The escalation of the war between Russia and Ukraine is a serious shock for the region, which can only affect the socio-political situation in neighboring Belarus. An important point to consider is the confidence of Belarusians in the authorities and in state and non-state institutions, which has increased by 10% since the beginning of the war. According to polls published in the Belarusian Change Tracker, in October 2021 the balance between supporters and opponents of the authorities was around 38/62. In May 2022, this indicator rose to 48/52. Among opponents of the authorities, there are considerably more men, highly educated, more likely to live in Minsk with higher incomes. Among the supporters, on the contrary, there are more women. They are less educated, with a lower average income.
How is it possible? War is an extremely unpopular phenomenon among Belarusians. For example, research by Belarusian analyst Andrey Vardomatsky shows that 11% of people support Belarus going to war. Chatham House research registers only 5% of those who would like the Belarusian army to go to war on the side of Russia. At the same time, Belarusian society strongly fears being drawn into the war. In such a situation, Alexander Lukashenko’s “dovish” rhetoric about how the country resists being dragged into war finds its audience. The image of a “terrible” potential military future outweighs the deterioration of the current material situation; in this context, the present does not look like a worst-case scenario.
In Poland alone, 35,000 humanitarian visas and 40,000 visas for IT workers have been issued.
But we are not talking about a complete repetition of the 2014-2015 effect, when Alexander Lukashenko could boast of a certain consensual appreciation of his role as the country’s president.
The second explanation has to do with emigration from Belarus due to repression, disagreement with the authorities’ policies or fears of war. In Poland alone, 35,000 humanitarian visas and 40,000 IT worker visas have been issued. The people who leave are, in the overwhelming majority of cases, opponents of the Lukashenko regime. As a result, the number of people inclined to trust the authorities increases.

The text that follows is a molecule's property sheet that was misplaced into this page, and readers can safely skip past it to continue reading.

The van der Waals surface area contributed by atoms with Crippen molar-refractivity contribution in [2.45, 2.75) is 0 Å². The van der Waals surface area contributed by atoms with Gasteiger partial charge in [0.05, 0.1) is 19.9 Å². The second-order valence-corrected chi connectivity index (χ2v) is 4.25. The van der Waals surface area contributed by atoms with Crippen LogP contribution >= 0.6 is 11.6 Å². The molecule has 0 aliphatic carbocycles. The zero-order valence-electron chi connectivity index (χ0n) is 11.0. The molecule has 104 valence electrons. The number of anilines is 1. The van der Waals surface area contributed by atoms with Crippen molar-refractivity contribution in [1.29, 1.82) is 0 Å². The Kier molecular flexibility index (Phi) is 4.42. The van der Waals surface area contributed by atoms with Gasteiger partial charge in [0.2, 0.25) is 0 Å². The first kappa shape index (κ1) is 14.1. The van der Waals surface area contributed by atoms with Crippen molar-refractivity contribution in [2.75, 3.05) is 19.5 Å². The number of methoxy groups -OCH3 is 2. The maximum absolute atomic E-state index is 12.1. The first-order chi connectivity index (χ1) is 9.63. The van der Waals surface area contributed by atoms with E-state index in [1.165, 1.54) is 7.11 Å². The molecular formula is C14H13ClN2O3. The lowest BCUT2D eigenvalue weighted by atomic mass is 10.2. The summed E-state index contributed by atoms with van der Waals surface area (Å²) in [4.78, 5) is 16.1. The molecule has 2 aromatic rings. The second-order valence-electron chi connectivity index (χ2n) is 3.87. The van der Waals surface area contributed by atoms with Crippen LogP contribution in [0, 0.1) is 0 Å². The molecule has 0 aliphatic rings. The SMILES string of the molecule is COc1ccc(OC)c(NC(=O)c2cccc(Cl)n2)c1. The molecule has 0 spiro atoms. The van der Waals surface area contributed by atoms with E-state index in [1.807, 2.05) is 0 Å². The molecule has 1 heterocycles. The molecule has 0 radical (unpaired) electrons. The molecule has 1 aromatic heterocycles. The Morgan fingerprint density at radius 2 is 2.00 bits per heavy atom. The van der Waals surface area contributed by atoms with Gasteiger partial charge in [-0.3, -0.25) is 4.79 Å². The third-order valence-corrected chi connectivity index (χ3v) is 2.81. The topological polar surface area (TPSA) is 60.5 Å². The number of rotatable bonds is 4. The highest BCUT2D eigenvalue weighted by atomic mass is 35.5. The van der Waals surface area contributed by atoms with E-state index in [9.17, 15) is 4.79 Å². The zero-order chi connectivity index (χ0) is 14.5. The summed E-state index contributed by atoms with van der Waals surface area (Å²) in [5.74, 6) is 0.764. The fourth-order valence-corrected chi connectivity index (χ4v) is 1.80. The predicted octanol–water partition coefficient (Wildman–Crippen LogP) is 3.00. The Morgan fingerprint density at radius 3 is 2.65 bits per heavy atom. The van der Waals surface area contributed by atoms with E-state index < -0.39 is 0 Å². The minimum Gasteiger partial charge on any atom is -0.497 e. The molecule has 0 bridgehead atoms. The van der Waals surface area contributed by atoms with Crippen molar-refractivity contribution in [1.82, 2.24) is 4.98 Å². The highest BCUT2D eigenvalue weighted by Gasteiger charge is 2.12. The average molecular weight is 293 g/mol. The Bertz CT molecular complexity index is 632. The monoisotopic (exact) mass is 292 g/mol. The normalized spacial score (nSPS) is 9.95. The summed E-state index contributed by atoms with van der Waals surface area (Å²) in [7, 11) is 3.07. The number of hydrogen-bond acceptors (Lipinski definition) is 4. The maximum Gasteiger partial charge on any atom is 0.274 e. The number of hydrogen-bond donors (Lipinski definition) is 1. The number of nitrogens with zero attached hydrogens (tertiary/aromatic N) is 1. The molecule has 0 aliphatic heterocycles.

Data collection challenges
The question of the validity of data on political subjects in Belarus under Lukashenko is far from new. Independent research organizations have been regularly criticized for their reluctance to believe Lukashenko enjoys substantial public support in Belarus. Most often, such disbelief is explained by the fear factor: respondents’ fear of answering “political” questions. Hence the popularity of the expression: “impossibility of sociology under the conditions of the dictatorship”. It must be admitted that the fear factor influences the results of opinion polls in Belarus after the wave of repressions of 2020-2021. But still it is necessary to study the Belarusian public opinion. How can this be done?
There are three most popular ways to study public opinion through surveys: face-to-face interviews at the place of residence, telephone interviews and online surveys.
The relentless crackdowns for any anti-regime statements and likes on social media can only affect respondents’ willingness to answer a phone survey honestly, or answer the survey on such sensitive topics.
Face-to-face community interviews allow us to build a truly representative sample, but they are expensive and virtually impossible at present. Carrying out such an investigation requires a large amount of work coordinated by a network of investigators and supervisors, it cannot be kept secret and cannot be conducted entirely from outside Belarus. In addition, investigations on political subjects are prohibited in Belarus without special accreditation. No private research company will take this risk and no state-affiliated company will accept a project whose client is not the Belarusian state.